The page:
High-Q chaotic lithium niobate microdisk cavity

Li Wang, Cheng Wang, Jie Wang, Fang Bo, Mian Zhang, Qihuang Gong, Marko Lončar, Yun-Feng Xiao
2018 Optics Letters  
Lithium niobate (LN) is the workhorse for modern optoelectronics industry and nonlinear optics. High quality (Q) factor LN microresonators are promising candidates for applications in optical communications, quantum photonics, and sensing. However, the phase-matching requirement of traditional evanescent coupling methods poses significant challenges to achieve high coupling efficiencies of the pump and signal light simultaneously, ultimately limiting the practical usefulness of these high Q
more » ... or LN resonators. Here, for the first time, to the best of our knowledge, we demonstrate deformed chaotic LN microcavities that feature directional emission patterns and high Q factors simultaneously. The chaotic LN microdisks are created using conventional semiconductor fabrication processes, with measured Q factors exceeding 10 6 in the telecommunication band. We show that our devices can be free-space-coupled with high efficiency by leveraging directional emission from the asymmetric cavity. Using this broadband approach, we demonstrate a 58-fold enhancement of free-space collection efficiency of a second harmonic generation signal, compared with a circular microdisk. Single-crystal lithium niobate (LiNbO 3 , LN) [1] is an important material for optical communications and various linear and nonlinear optical applications, thanks to its high second-order susceptibilities [χ 2 ], wide transmission window, and relatively high ordinary and extraordinary refractive indices (n o 2.21, n e 2.14). Its nonlinear coefficients for second-harmonic generation (SHG, d 33 41.7 pm∕V) and electro-optic modulation (r 33 30.9 pm∕V) are high, compared with other commonly used χ 2 materials. Microresonators, which manifest excellent light confinement in a small volume for a long time via total internal reflection, can greatly enhance the interaction between light and matter [2] [3] [4] . Combining the excellent physical properties of LN and the tremendous light field enhancement in microresonators, many demonstrations on high-Q LN microresonators have recently been reported, showing great promise for efficient nonlinear optical processes on chip [5] [6] [7] [8] [9] [10] [11] [12] [13] [14] [15] [16] . However, such systems typically suffer from a small coupling bandwidth due to the momentum mismatch between the resonator and the coupling fiber or prism [17] [18] [19] , while the pump and signal wavelength in nonlinear processes are often dramatically different [20] . This key obstacle has become a major limitation for these high-Q factor LN resonators. In this Letter, we design a chaotic LN microcavity that supports high-Q factor and directional emission at the same time, allowing for significantly more efficient coupling of pump and signal light in SHG process simultaneously. The deformed microdisk is fabricated by standard semiconductor fabrication process, which features Q factors exceeding 10 6 and supports efficient free-space coupling. The property of directional emission is verified by measuring the free-space coupling efficiency with different coupling angles. Using the deformed LN microcavity, we show nearly two orders of magnitude enhancement in SHG collection efficiency, compared with a circular LN cavity. The geometric profile of the deformed microcavities is defined by an angle-dependent radius, Rϕ R 0 P n 1 a n cos ϕ n , where ϕ represents the polar angle, R 0 is a size parameter, and a n are shape parameters with fixed numbers (a 2 −0.0045, a 3 −0.0305, a 4 −0.0273, a 5 0.0314, and a 6 −0.0381). The deformed microdisk resonators are fabricated on an LN-silica-silicon wafer prepared using ion slicing and wafer bonding techniques (NANOLN). The thicknesses of the LN device layer (z-cut), the sacrificial silica layer, and the silicon substrate are 0.5, 2, and 500 μm, respectively. The fabrication processes [21] are schematically illustrated in Fig. 1(a) , which involves six major steps: UV-lithography, Ar plasma etching, first HF etching, XeF 2 etching, and second HF etching. First, Vol. 43, No. 12 / Letter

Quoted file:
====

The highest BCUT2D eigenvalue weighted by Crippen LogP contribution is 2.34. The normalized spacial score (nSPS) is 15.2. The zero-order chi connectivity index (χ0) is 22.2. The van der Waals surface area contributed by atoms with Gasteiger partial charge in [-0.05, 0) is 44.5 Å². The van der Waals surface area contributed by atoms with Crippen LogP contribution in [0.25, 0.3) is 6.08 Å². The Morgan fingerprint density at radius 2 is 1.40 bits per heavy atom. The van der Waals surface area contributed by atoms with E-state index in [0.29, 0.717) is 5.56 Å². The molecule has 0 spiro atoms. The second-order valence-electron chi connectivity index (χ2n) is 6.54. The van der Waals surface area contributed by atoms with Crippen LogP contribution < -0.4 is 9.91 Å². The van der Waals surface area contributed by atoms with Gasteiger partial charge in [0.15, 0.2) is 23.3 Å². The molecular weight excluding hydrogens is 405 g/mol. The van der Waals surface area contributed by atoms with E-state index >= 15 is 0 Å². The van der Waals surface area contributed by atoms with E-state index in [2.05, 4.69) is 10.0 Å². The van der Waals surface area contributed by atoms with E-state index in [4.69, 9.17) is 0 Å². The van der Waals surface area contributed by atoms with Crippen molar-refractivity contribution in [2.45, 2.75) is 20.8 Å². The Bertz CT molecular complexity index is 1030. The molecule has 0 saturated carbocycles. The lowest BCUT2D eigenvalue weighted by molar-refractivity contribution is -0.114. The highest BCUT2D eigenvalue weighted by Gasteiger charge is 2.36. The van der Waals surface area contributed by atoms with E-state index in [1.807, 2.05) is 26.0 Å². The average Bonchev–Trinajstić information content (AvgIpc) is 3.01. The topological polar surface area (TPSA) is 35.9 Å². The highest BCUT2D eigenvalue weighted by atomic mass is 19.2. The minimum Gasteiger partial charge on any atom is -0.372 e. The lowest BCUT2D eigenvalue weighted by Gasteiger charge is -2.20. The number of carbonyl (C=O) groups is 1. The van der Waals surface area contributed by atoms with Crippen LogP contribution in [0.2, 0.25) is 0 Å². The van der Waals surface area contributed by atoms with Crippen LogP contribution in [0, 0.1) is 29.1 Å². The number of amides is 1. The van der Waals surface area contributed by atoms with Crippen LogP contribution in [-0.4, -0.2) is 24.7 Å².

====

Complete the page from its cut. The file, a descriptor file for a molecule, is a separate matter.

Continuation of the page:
doi:10.1364/ol.43.002917 pmid:29905723 fatcat:eujt4trqfjczplds7lrozjwm7y